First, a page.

That time we cranked up the heat in the CNET Smart Home to 105 degrees

Yep, it was an accident, but it was also a learning experience -- one that plenty of DIYers can probably relate to as they replace old thermostats with smart upgrades.

Megan Wollerton Former Senior Writer/Editor
3 min read

Watch this: Turning up the heat in the CNET Smart Home

I don't profess to be an expert at installing thermostats. In fact, before I began working at CNET in 2013, I had installed a grand total of two. With that level of experience (or lack thereof), I was only familiar with the basics as I embarked on my earliest thermostat reviews.

Switching off the heat and A/C at the circuit breaker before beginning work, grabbing a screwdriver and perhaps an electric drill, a pencil and some extra screws and wall anchors if new holes were needed, was about as involved as it got for me. Sometimes, that's all you need.

But, as you probably know, there are a variety of different heating and cooling configurations and while I have learned more over the last couple of years, I ran into a bit of a stumbling block when installing two Nest thermostats at the CNET Smart Home.

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We replaced this thermostat with a new Nest. Megan Wollerton/CNET

Pictured above is the Honeywell thermostat that was installed on both the first and second floors at the Smart Home. It looked straightforward enough to me. I turned off the power at the circuit breaker, confirmed with one of our technical editors, Steve Conaway, that the black S1 and S2 wires were not needed to install the Nest thermostats, and got to work.

After using electrical tape to cover both S wires, I did a simple swap of the remaining ones. R for Rh; W for W1; W2 for W2, G for G; C for C and Y for Y1.

So, the picture of the Nest below (left) is what I ended up with for both the main floor and upstairs installs. I configured both units, got everything connected in the app and called it a day. The following morning, I got an alert from Nest that the upstairs thermostat was registering temperatures above 100 degrees.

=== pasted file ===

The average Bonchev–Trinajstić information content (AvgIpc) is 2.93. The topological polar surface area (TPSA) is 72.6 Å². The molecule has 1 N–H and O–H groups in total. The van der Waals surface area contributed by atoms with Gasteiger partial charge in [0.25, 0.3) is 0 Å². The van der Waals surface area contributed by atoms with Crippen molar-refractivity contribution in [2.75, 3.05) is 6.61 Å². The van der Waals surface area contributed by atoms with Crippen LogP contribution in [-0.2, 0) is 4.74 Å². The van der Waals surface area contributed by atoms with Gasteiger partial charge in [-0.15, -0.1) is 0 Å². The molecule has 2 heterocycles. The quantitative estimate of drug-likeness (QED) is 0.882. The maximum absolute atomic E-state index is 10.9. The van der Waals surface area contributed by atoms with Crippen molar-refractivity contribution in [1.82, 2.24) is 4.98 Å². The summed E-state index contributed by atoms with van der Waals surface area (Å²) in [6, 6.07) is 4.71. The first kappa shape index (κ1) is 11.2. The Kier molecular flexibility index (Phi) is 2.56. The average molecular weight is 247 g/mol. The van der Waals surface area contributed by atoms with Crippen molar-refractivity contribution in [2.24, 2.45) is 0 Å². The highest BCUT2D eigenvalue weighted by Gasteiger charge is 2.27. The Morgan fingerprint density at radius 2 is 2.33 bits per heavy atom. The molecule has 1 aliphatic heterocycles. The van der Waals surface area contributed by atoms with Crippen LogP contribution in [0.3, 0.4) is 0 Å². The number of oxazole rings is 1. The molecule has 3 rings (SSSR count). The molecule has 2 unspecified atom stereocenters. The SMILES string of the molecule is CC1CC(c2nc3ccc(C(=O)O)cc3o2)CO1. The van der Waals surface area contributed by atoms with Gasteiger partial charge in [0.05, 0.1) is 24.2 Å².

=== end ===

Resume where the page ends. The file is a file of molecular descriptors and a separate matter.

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Can you spot the difference between these two wiring setups? CNET

I grabbed Steve and we headed to the house to double-check everything; he is much more familiar with electrical wiring and noticed the issue immediately. The original Honeywell thermostats have wire ports that perform double-duty. For instance, whether you have a conventional (you would use a W wire for this setup) or a heat pump heating system (you would use an O/B wire for this setup), the same wire goes in the same port (the orange wire, in this case).

The same isn't true for Nest thermostats. There are separate ports for W1 and O/B, so you need to know whether you're dealing with a conventional system or a heat pump system. I hadn't dealt with a heat pump system before and instinctively put the "W" wire from the old thermostat (which was really an O/B wire) into the Nest's W1 port.

This caused the heat to kick on instead of the A/C -- and contributed to the house topping out at around 105 degrees Fahrenheit. That's too warm for a hot tub, according to the Consumer Product Safety Commission, let alone the inside of a house. But, moving the W1 wire to the O/B port on the Nest fixed the problem -- and, about 4 hours later, the house had finally cooled into the 70s. And, fortunately, it didn't do any damage to either the HVAC unit or the house itself.

That's the thing about the CNET Smart Home -- we're learning as we go, just as any DIYer would in their own house. We'll continue to document what we experience as we install new connected devices, too, so stay tuned for more real-world smart-home updates.